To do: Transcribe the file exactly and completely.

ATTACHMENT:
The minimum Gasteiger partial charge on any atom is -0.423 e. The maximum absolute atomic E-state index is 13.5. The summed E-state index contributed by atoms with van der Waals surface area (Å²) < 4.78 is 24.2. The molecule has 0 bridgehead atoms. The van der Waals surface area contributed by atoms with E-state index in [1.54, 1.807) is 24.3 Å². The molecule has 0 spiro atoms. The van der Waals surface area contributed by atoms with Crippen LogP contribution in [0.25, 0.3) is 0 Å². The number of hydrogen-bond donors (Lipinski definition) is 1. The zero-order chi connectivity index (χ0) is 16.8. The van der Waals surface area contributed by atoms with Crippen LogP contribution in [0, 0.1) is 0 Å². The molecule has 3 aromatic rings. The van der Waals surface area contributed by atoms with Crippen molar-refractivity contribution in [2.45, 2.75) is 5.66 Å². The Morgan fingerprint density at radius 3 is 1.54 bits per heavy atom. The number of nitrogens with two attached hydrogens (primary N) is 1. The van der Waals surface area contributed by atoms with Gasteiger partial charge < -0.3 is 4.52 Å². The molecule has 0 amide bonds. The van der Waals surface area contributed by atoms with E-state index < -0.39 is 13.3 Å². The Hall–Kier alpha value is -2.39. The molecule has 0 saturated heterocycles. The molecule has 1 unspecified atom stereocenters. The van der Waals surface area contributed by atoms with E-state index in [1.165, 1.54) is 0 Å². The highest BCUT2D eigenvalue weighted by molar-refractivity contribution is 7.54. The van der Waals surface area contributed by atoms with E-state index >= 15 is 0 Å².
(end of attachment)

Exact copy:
The minimum Gasteiger partial charge on any atom is -0.423 e. The maximum absolute atomic E-state index is 13.5. The summed E-state index contributed by atoms with van der Waals surface area (Å²) < 4.78 is 24.2. The molecule has 0 bridgehead atoms. The van der Waals surface area contributed by atoms with E-state index in [1.54, 1.807) is 24.3 Å². The molecule has 0 spiro atoms. The van der Waals surface area contributed by atoms with Crippen LogP contribution in [0.25, 0.3) is 0 Å². The number of hydrogen-bond donors (Lipinski definition) is 1. The zero-order chi connectivity index (χ0) is 16.8. The van der Waals surface area contributed by atoms with Crippen LogP contribution in [0, 0.1) is 0 Å². The molecule has 3 aromatic rings. The van der Waals surface area contributed by atoms with Crippen molar-refractivity contribution in [2.45, 2.75) is 5.66 Å². The Morgan fingerprint density at radius 3 is 1.54 bits per heavy atom. The number of nitrogens with two attached hydrogens (primary N) is 1. The van der Waals surface area contributed by atoms with Gasteiger partial charge < -0.3 is 4.52 Å². The molecule has 0 amide bonds. The van der Waals surface area contributed by atoms with E-state index < -0.39 is 13.3 Å². The Hall–Kier alpha value is -2.39. The molecule has 0 saturated heterocycles. The molecule has 1 unspecified atom stereocenters. The van der Waals surface area contributed by atoms with E-state index in [1.165, 1.54) is 0 Å². The highest BCUT2D eigenvalue weighted by molar-refractivity contribution is 7.54. The van der Waals surface area contributed by atoms with E-state index >= 15 is 0 Å².